I fell in love with Venice on our first vacation here, back in 1991. I wandered off alone, strolling through the calli and campi, astonished that such a city could exist. I took the vaporetto to the Lido and back, sitting outside in the front seat, not knowing exactly where I was going... swept up in the journey... just enjoying the ride. Venice felt so familiar, so comfortable, like coming home. I visited again in 1995 and 1997, and the feeling of familiarity only grew stronger.

Venice bewitches many people, of course. But it is an utterly different experience to have the privilege of being a resident rather than visiting on vacation. I was talking about this during the quarantine with a friend on Facetime. He said, "You can't genuinely be in love with a place where you've never lived. Otherwise, it's just a fantasy."

On vacation in 1995 - Venice as a fantasy
When I first arrived in 1998, Easter Sunday was on April 12, the same day it was this year. I briefly lived in an apartment on Calle Santa Maria Formosa Lunga, right across from where the Acqua Alta bookshop is now. I bought my cheese from a little shop owned by Marco Contessa and his father -- I have a weakness for Gorgonzola, and they always cut me a gooey piece. (These days, the shop no longer exists and Marco has transformed into a popular photographer whose images of Venice have captured the haunting stillness of the coronavirus lockdown.)

The apartment next door to the one I was renting was being restored, and the noise was disturbing. So I moved down to Castello to a tiny ground floor apartment in Corte Sarasena, off Via Garibaldi. Elderly women sat outside their doors, sewing lace and chatting. Laundry stretched across the courtyard like color-coordinated works of art from house to house, and people spoke Venetian. I wrote about the experience in an 2001 article for the International Herald Tribune's Italian supplement, Italy Daily:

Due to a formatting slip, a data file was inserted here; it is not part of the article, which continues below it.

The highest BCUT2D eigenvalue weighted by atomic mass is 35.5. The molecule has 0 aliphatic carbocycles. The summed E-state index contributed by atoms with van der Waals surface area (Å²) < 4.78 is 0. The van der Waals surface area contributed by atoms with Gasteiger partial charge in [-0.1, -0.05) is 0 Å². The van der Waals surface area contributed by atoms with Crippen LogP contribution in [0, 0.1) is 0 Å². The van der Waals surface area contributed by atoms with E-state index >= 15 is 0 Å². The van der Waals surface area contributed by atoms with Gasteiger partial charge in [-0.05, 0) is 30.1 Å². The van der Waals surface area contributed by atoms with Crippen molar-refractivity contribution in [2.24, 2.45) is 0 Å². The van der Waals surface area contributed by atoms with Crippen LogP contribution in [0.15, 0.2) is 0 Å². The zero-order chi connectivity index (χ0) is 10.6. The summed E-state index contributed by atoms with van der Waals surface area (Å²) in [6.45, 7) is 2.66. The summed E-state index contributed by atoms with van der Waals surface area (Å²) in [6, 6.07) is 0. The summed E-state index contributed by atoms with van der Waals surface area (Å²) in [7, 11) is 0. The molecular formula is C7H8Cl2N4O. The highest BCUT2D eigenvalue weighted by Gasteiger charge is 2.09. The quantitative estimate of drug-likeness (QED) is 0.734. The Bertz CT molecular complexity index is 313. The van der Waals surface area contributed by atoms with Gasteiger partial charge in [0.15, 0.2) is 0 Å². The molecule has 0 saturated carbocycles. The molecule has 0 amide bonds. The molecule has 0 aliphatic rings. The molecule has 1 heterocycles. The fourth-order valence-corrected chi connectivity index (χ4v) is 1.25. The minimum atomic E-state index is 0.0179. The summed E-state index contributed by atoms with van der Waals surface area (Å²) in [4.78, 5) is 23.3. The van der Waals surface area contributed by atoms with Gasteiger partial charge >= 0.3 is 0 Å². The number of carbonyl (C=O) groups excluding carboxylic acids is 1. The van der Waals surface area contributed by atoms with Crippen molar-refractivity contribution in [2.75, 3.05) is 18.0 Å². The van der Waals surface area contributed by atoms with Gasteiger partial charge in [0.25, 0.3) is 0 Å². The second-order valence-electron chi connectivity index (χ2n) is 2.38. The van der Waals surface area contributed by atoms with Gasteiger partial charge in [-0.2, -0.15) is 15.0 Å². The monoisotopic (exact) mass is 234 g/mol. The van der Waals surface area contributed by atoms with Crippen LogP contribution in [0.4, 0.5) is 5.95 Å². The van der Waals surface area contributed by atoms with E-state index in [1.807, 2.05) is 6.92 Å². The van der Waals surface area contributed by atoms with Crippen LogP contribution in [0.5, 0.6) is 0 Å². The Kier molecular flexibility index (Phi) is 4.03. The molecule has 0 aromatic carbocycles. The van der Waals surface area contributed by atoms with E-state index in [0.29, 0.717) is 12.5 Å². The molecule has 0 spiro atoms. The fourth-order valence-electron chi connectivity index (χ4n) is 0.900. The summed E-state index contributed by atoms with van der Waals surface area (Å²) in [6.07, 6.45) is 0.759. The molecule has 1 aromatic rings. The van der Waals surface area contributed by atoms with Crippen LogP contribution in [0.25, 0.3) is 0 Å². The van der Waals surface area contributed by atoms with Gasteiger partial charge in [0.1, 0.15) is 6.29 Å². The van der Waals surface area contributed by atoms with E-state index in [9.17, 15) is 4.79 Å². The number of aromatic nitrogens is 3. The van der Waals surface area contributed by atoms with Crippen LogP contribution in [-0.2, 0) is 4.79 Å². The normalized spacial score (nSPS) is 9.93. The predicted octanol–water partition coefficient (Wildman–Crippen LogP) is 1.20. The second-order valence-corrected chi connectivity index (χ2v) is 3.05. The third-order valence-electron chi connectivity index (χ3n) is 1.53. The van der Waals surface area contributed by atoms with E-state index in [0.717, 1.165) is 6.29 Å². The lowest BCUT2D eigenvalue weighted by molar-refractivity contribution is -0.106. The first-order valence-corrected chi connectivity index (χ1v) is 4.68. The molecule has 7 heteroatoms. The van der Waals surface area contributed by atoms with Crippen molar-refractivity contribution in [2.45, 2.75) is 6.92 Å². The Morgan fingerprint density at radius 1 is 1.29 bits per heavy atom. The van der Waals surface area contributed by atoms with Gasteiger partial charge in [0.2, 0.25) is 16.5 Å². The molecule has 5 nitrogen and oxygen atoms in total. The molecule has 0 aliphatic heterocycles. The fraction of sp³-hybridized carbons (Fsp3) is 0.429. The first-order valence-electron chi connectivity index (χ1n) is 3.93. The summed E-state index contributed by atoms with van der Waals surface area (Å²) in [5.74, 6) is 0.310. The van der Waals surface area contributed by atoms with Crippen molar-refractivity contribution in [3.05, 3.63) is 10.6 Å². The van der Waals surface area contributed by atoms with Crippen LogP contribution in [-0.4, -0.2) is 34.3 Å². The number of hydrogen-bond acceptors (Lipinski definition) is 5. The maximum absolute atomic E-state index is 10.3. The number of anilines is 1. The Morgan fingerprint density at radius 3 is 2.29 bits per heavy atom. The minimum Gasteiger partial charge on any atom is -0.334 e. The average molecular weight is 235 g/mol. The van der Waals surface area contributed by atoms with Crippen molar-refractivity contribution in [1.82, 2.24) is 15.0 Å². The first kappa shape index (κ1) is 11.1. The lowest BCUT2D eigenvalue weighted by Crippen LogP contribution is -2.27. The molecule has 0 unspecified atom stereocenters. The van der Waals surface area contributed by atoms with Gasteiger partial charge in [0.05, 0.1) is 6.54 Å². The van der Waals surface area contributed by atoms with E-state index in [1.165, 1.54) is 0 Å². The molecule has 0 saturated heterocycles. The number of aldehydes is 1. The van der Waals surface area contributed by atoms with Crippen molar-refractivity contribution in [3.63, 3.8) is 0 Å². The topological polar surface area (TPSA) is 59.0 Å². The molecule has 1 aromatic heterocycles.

Miracle Madonna in Corte de Cà Sarasina - Venice

I only knew two Venetians when I decided to come to Venice -- one was the concierge at Hotel Flora, and the other was Sergio Boldrin, a mask-maker whose shop, La Bottega dei Mascareri, is at the foot of the Rialto Bridge. My husband and I had bought one of Sergio's masks a few years before, a happy sun, and it had a starring role in our living room in L.A.

Sergio's prophetic Sun Mask on the wall in L.A.
So I went over to visit Sergio, whom I hadn't seen for several years. He was in the process of wrapping up a box to ship to the United States. To my astonishment, it was addressed to a friend of mine in Los Angeles. "I know him!" I said. Sergio replied, "Your friend is leaving today for Rome. Maybe he's still here. I have the number of the man he was staying with."

My friend had gone, but that is how I met Jack Cope -- Jackson Irving Cope -- a Leo S. Bing professor emeritus of English at the University of Southern California. Jack was living in an apartment at Rialto overlooking the Grand Canal, and working on a monograph about Ernest Hemingway and his circle and their attachment to Harry's Bar. Jack was thoroughly engaged in his research, and invited me to Harry's for a drink. He was quite a character, a small, wiry 72-year-old man and former Golden Gloves boxer from Chicago, who had morphed into an eminent scholar with a rich knowledge of Italian theater. Jack still practiced the art of seduction and was in the process of drinking himself to death -- a goal he achieved a year later on August 9, 1999.